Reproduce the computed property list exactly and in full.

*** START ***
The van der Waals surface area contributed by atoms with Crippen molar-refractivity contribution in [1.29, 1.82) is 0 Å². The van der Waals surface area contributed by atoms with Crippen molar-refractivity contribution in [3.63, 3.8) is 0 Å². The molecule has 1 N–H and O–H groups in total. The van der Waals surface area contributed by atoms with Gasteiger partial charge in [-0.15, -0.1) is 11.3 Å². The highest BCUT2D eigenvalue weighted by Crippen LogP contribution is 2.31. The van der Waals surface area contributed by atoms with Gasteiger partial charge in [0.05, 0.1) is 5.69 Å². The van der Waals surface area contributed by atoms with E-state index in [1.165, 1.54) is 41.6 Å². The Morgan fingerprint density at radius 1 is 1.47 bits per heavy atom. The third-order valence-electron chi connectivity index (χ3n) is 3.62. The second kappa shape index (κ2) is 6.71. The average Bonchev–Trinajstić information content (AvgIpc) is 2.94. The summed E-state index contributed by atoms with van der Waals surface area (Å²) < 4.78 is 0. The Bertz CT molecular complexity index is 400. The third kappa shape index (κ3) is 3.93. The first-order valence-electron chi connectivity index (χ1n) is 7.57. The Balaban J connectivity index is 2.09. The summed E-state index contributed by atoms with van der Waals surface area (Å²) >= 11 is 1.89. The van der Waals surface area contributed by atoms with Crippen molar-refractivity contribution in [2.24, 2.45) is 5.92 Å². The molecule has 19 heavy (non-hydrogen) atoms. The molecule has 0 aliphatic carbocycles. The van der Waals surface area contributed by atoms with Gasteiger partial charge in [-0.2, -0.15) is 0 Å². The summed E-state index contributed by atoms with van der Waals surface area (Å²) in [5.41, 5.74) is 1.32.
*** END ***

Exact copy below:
The van der Waals surface area contributed by atoms with Crippen molar-refractivity contribution in [1.29, 1.82) is 0 Å². The van der Waals surface area contributed by atoms with Crippen molar-refractivity contribution in [3.63, 3.8) is 0 Å². The molecule has 1 N–H and O–H groups in total. The van der Waals surface area contributed by atoms with Gasteiger partial charge in [-0.15, -0.1) is 11.3 Å². The highest BCUT2D eigenvalue weighted by Crippen LogP contribution is 2.31. The van der Waals surface area contributed by atoms with Gasteiger partial charge in [0.05, 0.1) is 5.69 Å². The van der Waals surface area contributed by atoms with E-state index in [1.165, 1.54) is 41.6 Å². The Morgan fingerprint density at radius 1 is 1.47 bits per heavy atom. The third-order valence-electron chi connectivity index (χ3n) is 3.62. The second kappa shape index (κ2) is 6.71. The average Bonchev–Trinajstić information content (AvgIpc) is 2.94. The summed E-state index contributed by atoms with van der Waals surface area (Å²) < 4.78 is 0. The Bertz CT molecular complexity index is 400. The third kappa shape index (κ3) is 3.93. The first-order valence-electron chi connectivity index (χ1n) is 7.57. The Balaban J connectivity index is 2.09. The summed E-state index contributed by atoms with van der Waals surface area (Å²) >= 11 is 1.89. The van der Waals surface area contributed by atoms with Crippen molar-refractivity contribution in [2.24, 2.45) is 5.92 Å². The molecule has 19 heavy (non-hydrogen) atoms. The molecule has 0 aliphatic carbocycles. The van der Waals surface area contributed by atoms with Gasteiger partial charge in [-0.2, -0.15) is 0 Å². The summed E-state index contributed by atoms with van der Waals surface area (Å²) in [5.41, 5.74) is 1.32.